Zadar has been the political centre of Dalmatia for centuries, but it has also been an important centre of literacy and culture. The rich historical memory of the city and Dalmatia has been preserved in the library holdings of one of the largest Croatian libraries Znanstvena knjižnica Zadar – the Research Library of Zadar.
The Library was founded in 1855, but it actually started working on 18 August 1857. It was named Biblioteca Comunale Paravia (Communal Library Paravia) in honour of its first donator and founder Pietro Alessandro Paravia (1797 – 1857), of Zadar by birth and a university professor in Turin.
On the occasion of his visit to Zadar in 1850, Paravia decided to donate a rich collection of books to his hometown, a collection that was supposed to serve as the nucleus of the future public library. At his request the Municipality assigned to the Library the City Loggia (Picts. 1 and 2) in the central town square. In the first year the Library holdings consisted of 18 000 volumes of library materials, which could be used, according to the Rules of the Library, on the premises only.
Besides the materials donated by Paravia, some books were purchased by the funds of the Municipality, and a significant part came to the Library as gifts from individual Zadar families. Thus by the start of World War II the Library holdings were enriched with several private collections of books by well-known Zadar families: Bianchi, Bernardi, Vuleta, Strmić, Ponte, Sanfermo, Artale, Tommaseo, Maddalena, Nagy, Ferrari-Cupilli, Battara, Negovetić, Pappafava ...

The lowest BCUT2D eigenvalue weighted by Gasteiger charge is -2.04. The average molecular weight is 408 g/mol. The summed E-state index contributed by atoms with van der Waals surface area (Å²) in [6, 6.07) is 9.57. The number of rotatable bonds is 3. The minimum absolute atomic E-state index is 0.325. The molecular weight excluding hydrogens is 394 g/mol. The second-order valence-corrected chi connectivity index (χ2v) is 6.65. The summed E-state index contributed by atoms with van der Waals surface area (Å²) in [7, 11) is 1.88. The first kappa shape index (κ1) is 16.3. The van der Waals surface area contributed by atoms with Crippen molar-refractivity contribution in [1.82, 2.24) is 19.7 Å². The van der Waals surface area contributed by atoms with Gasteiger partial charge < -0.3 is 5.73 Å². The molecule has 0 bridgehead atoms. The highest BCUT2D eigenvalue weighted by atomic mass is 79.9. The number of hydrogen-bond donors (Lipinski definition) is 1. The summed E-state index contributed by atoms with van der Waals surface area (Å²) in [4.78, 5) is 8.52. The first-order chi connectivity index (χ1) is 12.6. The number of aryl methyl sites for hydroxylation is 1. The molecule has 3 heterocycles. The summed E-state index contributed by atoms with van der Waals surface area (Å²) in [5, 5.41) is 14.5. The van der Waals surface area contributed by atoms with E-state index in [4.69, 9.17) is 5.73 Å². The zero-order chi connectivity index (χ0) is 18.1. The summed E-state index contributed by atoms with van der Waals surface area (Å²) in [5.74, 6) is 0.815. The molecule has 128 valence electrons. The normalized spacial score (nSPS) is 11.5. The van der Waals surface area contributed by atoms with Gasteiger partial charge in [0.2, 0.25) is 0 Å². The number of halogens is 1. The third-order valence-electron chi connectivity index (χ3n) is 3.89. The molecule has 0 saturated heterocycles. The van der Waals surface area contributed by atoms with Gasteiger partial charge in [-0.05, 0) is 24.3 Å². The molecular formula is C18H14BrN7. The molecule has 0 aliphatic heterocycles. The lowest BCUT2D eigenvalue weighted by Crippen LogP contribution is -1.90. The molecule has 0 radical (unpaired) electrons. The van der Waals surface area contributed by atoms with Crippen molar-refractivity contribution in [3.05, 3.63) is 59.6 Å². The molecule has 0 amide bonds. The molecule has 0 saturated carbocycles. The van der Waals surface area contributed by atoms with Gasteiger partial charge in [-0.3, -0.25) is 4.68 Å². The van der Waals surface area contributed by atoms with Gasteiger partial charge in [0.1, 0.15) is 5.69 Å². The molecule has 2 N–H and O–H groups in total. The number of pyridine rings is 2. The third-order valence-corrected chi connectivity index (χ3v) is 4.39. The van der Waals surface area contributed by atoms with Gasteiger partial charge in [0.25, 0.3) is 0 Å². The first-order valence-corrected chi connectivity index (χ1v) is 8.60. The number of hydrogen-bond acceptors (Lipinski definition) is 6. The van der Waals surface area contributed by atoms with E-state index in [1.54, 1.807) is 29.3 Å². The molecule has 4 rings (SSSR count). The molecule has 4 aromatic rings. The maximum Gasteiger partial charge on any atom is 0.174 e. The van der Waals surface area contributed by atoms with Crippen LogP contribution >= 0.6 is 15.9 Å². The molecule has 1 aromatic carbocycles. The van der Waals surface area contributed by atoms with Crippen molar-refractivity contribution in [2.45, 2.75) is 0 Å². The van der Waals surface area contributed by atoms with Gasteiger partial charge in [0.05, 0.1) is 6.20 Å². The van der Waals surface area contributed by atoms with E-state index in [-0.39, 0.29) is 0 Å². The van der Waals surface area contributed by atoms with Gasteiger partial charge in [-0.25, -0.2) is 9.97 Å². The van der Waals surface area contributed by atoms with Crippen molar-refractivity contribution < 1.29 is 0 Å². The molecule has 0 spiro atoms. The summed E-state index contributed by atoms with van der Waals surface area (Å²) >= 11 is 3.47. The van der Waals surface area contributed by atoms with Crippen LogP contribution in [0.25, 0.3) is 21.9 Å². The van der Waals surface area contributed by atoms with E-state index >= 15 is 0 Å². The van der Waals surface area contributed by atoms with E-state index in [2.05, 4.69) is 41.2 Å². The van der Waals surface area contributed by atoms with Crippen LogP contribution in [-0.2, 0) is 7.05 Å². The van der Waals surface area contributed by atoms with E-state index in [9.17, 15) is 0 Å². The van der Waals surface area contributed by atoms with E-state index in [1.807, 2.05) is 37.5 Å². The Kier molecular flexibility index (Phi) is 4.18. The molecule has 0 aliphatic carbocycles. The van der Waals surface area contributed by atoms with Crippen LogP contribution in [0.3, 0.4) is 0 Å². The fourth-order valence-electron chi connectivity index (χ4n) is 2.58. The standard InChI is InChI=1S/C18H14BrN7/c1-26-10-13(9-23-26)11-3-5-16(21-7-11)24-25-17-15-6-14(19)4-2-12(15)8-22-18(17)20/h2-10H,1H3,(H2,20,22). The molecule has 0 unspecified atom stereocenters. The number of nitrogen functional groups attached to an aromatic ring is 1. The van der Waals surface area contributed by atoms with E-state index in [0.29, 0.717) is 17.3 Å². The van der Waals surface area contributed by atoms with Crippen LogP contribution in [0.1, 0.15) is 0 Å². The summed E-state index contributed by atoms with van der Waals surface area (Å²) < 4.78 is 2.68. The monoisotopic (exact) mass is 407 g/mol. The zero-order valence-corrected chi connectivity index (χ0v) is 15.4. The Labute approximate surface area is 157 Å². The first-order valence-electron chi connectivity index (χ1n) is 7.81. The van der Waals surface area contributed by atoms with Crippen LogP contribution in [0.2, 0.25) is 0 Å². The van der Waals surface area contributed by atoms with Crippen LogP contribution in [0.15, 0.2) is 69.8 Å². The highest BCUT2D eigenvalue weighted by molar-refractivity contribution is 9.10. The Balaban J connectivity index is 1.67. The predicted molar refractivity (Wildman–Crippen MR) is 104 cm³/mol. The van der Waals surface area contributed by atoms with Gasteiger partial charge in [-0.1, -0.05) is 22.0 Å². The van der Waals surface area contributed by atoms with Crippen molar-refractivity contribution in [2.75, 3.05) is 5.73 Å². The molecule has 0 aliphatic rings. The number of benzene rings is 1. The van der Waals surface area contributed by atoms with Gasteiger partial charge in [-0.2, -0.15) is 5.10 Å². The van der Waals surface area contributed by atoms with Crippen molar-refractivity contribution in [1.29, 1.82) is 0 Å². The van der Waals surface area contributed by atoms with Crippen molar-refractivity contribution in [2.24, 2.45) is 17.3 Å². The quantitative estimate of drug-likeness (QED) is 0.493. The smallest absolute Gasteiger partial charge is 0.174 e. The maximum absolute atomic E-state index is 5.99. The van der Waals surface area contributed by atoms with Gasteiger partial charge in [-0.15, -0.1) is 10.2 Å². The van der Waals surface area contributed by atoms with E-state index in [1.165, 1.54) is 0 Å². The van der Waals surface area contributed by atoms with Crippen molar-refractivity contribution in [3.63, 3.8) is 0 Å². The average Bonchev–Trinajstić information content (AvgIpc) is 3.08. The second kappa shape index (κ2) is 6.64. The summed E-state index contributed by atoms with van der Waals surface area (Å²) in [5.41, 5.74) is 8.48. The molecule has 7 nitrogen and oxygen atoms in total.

The library holdings grew from year to year, and in 1913 it consisted of 40 000 and in 1932 of approximately 60 000 library items. The Library remained in the City Loggia until 1938 when it was moved to a purpose-built wing of a new town hall (Pict. 3). The library holdings would probably have been even richer but for restrictive policy in acquisition during the period of Italian administration. Namely, books and periodicals printed in Croatian were not acquired for the Library, so that until the end of World War II the Library did not possess the greatest and oldest Zadar newspapers: Narodni list, Katolička Dalmacija, Hrvatska kruna, Hrvatska, Zviezda, Iskra, Lovor and others.
4. Foša and the Austrian barracks, the seat of the Library since 1972 – its appearance at the turn of the century